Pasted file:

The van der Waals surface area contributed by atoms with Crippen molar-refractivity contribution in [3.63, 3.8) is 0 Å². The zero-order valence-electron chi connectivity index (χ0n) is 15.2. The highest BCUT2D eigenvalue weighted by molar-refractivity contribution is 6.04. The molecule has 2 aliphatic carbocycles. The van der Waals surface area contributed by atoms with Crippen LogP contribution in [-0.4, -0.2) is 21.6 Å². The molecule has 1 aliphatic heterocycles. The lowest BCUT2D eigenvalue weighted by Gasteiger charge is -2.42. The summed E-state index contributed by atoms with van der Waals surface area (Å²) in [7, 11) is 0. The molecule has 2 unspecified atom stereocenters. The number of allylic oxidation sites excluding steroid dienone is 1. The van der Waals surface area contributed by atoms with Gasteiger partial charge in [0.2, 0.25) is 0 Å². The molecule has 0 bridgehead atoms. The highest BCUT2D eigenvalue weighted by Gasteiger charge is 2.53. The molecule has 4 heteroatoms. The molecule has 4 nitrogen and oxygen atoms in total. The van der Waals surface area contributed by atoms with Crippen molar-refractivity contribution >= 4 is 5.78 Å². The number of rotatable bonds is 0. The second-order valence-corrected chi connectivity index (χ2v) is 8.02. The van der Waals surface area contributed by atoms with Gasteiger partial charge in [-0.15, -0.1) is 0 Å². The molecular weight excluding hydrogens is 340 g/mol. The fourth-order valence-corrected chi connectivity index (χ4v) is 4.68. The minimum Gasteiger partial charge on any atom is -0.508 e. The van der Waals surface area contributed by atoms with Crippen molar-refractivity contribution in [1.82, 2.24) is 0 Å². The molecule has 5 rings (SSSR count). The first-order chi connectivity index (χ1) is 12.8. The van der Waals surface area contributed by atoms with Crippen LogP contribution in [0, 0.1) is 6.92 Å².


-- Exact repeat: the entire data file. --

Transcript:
The van der Waals surface area contributed by atoms with Crippen molar-refractivity contribution in [3.63, 3.8) is 0 Å². The zero-order valence-electron chi connectivity index (χ0n) is 15.2. The highest BCUT2D eigenvalue weighted by molar-refractivity contribution is 6.04. The molecule has 2 aliphatic carbocycles. The van der Waals surface area contributed by atoms with Crippen LogP contribution in [-0.4, -0.2) is 21.6 Å². The molecule has 1 aliphatic heterocycles. The lowest BCUT2D eigenvalue weighted by Gasteiger charge is -2.42. The summed E-state index contributed by atoms with van der Waals surface area (Å²) in [7, 11) is 0. The molecule has 2 unspecified atom stereocenters. The number of allylic oxidation sites excluding steroid dienone is 1. The van der Waals surface area contributed by atoms with Gasteiger partial charge in [0.2, 0.25) is 0 Å². The molecule has 0 bridgehead atoms. The highest BCUT2D eigenvalue weighted by Gasteiger charge is 2.53. The molecule has 4 heteroatoms. The molecule has 4 nitrogen and oxygen atoms in total. The van der Waals surface area contributed by atoms with Crippen molar-refractivity contribution >= 4 is 5.78 Å². The number of rotatable bonds is 0. The second-order valence-corrected chi connectivity index (χ2v) is 8.02. The van der Waals surface area contributed by atoms with Gasteiger partial charge in [-0.15, -0.1) is 0 Å². The molecular weight excluding hydrogens is 340 g/mol. The fourth-order valence-corrected chi connectivity index (χ4v) is 4.68. The minimum Gasteiger partial charge on any atom is -0.508 e. The van der Waals surface area contributed by atoms with Crippen molar-refractivity contribution in [1.82, 2.24) is 0 Å². The molecule has 5 rings (SSSR count). The first-order chi connectivity index (χ1) is 12.8. The van der Waals surface area contributed by atoms with Crippen LogP contribution in [0, 0.1) is 6.92 Å².